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2015: “Fingerprints” of the IR laser superfilament in water on microseconds

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Physicists from Lomonosov Moscow State University studied the dynamics of multiple cavitation bubbles excited by a fs laser superfilament and developed a new approach for their control by laser pulse energy and external focusing.

For the first time an innovative method of controlling the dynamics of cavitation bubbles excited by the distributed laser-plasma source (filament) was demonstrated. Tight focusing and peak power much above the critical power of self-focusing make possible to achieve high intensities (~1014W/cm2) on the filament axis at distances several times greater than the length of the laser beam waist. This creates conditions for an efficient energy delivery to the medium and makes possible a precise "shock" impact on the environment. The energy and the size of the cavitation bubble depend on the electron density along the filament axis. Therefore, the control of the laser pulse energy, focusing parameters and aberrations added to the optical system allow us to create the specified pressure profiles, as well as the refractive index within the medium, that can be used in the femtotechnology .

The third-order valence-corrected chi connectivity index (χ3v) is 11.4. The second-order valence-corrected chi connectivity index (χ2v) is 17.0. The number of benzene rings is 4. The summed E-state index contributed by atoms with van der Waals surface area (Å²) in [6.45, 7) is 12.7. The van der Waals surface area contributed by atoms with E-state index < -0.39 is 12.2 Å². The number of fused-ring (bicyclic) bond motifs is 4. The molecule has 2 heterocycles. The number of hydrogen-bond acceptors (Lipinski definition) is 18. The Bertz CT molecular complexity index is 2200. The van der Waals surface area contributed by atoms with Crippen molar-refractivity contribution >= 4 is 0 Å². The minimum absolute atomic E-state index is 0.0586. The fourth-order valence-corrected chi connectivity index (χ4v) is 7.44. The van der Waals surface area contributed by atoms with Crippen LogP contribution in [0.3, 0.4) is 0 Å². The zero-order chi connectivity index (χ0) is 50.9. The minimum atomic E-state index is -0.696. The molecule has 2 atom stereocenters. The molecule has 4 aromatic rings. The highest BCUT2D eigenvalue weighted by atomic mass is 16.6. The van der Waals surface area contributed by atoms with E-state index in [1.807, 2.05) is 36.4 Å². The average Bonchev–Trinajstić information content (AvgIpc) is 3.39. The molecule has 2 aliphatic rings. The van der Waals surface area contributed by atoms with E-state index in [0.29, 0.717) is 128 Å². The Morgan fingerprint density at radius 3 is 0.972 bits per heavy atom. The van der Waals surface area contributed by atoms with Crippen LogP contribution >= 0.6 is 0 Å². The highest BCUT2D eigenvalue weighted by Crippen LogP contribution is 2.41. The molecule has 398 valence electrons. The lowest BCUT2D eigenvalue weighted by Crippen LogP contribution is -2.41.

The article also shows, how the aberrations (result of the laser radiation tight focusing in the volume of condensed matter) can not only play a negative role (reducing spatial resolution, creating additional aberration maxima, etc.), but also a positive role. Aberrations create the complex pattern of cavitation bubbles, which leads to an efficient energy exchange between them and guided jets, emitted in the final stages of the cavitation bubbles evolution.

This work was supported by the Development Program of Lomonosov Moscow State University. The results were published in the paper: F.V. Potemkin and E.I. Mareev, Dynamics of multiple bubbles, excited by a femtosecond filament in water, Laser Phys. Lett. 12, 015405 (2015).